The first part, “Emeralds,” is arranged to music by Fauré, from Pelléas et Mélisande and Shylock. It is danced by two leading couples, three soloists, and a corps de ballet of ten girls. There is first of all a pas de deux to soft, melodious strings with eight girls accompanying, then a variation for a girl to light lilting music. This is followed by a dance by the other leading girl. There is a pas de trois and then to music of muted strings another pas de deux, quiet and alone. All the dancers join in the finale.
To try to describe for you the dances themselves would be boring, for they have no literary content at all. I suppose if this part of the ballet can be said to represent anything at all, it is perhaps an evocation of France, the France of elegance, comfort, dress, perfume.
Others seem to have found the second part, “Rubies,” representative of America. I did not have that in mind at all. It is simply Stravinsky’s music, which I have always liked and which he and I agreed to use, arranged for a leading couple, a soloist, and a corps de ballet of girls and boys. The couple and the soloist alternate in leading the ensemble.–Balanchine’s Complete Stories of the Great Ballets
This blog post is long overdue, but we got a puppy (meet Tanaquil) and she’s done a number on my writing productivity. So here goes–some thoughts on PNB’s coaching sessions for Emeralds, with Mimi Paul and Violette Verdy, and Rubies, with Edward Villella. Let’s start with Emeralds…
The session began with Mimi Paul working with Lindsi Dec on her solo (Laura Tisserand and Elizabeth Murphy are also performing the part. Murphy was marking in the back while simultaneously working on bits of the Verdy solo–she’s busy for this rep!).
This was truly a coaching session, meaning often, Ms. Paul would speak quite quietly to the dancers, leaving the audience to determine what was said based on the changes in the dancers’ bodies when they repeated the steps. For me, it seemed two ideas were emphasized throughout: the contrast between quickness in the feet and luxuriating in the upper body and the way the dancer’s backspace is not so much used as carved out by the way the back and arms curve around it. The solo is full of spirals that create an almost sculptural sense of space behind the dancer. (One of the very fun things about these coaching sessions and in-studio rehearsals is getting to see what the dancers are wearing. Many were in leotards that plunged deeply in the back, allowing the audience to see the ways the muscles formed those swoops and spirals.)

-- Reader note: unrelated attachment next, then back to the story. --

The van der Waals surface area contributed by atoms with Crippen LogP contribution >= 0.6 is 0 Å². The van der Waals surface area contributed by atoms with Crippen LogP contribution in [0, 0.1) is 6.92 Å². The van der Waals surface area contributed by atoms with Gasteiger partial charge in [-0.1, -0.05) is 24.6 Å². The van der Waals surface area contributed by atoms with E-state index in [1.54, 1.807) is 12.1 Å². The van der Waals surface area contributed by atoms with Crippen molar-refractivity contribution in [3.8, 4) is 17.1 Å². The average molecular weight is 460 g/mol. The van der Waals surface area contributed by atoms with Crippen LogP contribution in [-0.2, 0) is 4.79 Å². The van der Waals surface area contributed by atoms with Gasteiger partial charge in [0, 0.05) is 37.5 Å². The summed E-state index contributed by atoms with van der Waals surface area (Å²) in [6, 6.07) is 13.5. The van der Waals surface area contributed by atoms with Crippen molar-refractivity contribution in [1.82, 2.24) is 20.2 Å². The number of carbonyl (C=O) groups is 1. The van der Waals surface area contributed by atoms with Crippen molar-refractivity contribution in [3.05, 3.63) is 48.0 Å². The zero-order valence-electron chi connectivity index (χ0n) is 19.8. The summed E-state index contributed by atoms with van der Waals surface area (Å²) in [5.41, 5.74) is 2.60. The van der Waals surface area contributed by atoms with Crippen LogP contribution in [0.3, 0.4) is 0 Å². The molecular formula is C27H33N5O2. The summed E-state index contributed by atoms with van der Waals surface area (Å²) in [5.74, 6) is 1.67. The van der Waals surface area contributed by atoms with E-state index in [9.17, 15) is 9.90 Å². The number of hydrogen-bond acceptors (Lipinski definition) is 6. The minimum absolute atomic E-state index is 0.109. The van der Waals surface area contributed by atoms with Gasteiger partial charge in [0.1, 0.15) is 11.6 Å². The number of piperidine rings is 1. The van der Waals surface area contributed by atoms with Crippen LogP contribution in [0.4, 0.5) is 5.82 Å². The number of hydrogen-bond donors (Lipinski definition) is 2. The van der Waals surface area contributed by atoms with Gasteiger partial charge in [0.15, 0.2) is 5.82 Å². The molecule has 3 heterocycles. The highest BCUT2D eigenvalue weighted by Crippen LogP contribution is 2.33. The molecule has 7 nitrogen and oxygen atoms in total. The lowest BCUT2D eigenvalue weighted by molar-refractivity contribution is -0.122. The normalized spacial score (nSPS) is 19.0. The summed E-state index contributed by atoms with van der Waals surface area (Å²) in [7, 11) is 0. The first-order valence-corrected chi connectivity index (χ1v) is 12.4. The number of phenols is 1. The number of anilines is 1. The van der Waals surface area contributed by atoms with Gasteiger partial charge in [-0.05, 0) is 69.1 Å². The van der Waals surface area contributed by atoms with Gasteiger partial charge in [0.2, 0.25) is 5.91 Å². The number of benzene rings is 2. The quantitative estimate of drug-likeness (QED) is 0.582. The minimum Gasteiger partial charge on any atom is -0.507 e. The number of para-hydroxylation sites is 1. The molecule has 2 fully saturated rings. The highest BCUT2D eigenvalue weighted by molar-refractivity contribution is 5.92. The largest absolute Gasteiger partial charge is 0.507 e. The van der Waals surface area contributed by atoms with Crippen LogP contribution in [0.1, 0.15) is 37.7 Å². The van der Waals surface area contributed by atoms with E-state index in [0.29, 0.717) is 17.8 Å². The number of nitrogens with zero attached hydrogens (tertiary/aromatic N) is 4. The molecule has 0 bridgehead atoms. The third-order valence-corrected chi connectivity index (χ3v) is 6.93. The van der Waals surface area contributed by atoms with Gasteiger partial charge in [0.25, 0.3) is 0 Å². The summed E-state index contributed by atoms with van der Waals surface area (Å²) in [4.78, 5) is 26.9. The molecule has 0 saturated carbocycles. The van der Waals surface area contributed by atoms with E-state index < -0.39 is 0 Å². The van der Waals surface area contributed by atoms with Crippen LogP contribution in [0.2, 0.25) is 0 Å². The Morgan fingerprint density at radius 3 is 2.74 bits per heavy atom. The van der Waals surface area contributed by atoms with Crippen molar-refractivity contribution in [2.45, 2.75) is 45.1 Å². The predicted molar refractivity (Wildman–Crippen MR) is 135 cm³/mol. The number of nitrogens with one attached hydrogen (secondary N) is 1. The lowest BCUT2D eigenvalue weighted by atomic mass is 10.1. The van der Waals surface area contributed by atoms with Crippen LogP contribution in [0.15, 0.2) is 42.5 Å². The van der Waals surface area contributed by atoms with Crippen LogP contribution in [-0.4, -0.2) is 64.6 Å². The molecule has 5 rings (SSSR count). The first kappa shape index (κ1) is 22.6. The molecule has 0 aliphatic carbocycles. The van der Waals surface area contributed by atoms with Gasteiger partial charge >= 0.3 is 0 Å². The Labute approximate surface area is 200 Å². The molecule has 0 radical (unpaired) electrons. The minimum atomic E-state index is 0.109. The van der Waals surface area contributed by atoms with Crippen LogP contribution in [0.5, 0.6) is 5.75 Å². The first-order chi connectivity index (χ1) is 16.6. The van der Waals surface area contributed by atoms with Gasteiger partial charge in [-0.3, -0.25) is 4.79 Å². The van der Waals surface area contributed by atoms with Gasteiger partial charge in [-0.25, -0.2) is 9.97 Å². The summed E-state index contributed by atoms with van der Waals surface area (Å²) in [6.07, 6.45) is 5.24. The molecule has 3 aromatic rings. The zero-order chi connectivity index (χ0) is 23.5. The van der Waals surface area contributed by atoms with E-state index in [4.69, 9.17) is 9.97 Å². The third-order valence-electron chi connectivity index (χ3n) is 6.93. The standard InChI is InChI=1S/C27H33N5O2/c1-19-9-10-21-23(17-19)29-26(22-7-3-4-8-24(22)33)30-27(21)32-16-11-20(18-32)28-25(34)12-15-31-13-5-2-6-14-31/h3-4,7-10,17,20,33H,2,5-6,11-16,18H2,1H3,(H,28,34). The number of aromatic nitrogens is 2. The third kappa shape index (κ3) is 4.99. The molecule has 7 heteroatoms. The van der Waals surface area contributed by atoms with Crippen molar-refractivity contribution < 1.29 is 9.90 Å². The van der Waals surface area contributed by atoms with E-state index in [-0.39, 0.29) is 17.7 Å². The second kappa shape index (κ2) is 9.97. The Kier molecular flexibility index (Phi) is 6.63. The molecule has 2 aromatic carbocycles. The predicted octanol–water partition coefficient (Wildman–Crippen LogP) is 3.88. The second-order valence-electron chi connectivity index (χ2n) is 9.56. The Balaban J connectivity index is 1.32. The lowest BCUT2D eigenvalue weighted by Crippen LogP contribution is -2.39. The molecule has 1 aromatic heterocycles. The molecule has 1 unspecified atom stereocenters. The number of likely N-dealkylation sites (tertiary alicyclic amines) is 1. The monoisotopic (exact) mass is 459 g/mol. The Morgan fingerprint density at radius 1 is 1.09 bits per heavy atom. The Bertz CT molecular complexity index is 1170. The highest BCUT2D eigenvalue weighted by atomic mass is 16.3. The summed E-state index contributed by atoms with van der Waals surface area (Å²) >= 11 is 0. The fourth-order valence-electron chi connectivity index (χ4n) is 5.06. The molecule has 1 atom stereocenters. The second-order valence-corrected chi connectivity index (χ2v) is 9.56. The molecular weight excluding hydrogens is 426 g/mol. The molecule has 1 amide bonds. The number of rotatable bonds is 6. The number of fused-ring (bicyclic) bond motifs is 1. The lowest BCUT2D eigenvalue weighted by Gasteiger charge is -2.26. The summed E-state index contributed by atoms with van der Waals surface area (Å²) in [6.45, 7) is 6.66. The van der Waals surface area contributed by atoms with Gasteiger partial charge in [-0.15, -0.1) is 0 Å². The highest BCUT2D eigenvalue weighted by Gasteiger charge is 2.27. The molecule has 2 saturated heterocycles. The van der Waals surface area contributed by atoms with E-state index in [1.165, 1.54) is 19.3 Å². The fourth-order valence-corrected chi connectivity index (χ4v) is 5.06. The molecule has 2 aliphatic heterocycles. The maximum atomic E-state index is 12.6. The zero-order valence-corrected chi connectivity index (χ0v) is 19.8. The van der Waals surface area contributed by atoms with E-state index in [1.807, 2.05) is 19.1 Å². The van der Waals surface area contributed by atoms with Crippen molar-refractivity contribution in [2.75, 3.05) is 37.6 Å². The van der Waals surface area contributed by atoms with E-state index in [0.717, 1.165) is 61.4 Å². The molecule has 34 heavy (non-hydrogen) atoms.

Paul commented in the Q&A afterwards, that this solo had been changed quite a bit over the years (as has the whole ballet–the Verdy pas wasn’t in the first version). She has tried to bring back her version of the solo as best she can remember it, to augment the version taught by stager Elyse Borne.
While Paul was working with Dec, Carla Körbes, Margaret Mullin, and Elizabeth Murphy (when she wasn’t dancing the Paul solo) were working through the “bracelet” solo in the back. Violette Verdy couldn’t restrain herself from going over to help, meaning the audience had to decide if they were going to watch Verdy with her girls or Paul with Dec. The moment really drove home the fact that these sessions are real rehearsals for the dancers and that they only get a limited amount of time with these coaches. Every second counts and there’s no need to waste any.
Lindsay Thomas, PNB videographer extraordinaire, captured the whole session and has been doling out little tidbits on the PNB YouTube channel. She posted the moment when Verdy got to take her ladies center stage (studio?) to continue work on the bracelet solo:
She also captured one of my favorite Verdy lines of the evening in there: “You don’t do it to your arm, your arm does it to you!” As you can see in the video, Körbes caught on quickly!
That line was only beaten out for me by “Let it become, don’t make it happen.” A little something we should all remember when dancing, but that seemed to be the particular theme Verdy was driving home for this solo.
After the solos, Paul worked with Dec and Karel Cruz on their pas de deux. It was a little rough, but definitely beginning to come together by the end of the rehearsal–I heard Dec say to Cruz as they finished “my shoes are really dead,” and they did definitely both appear to be and appear to be giving her some trouble.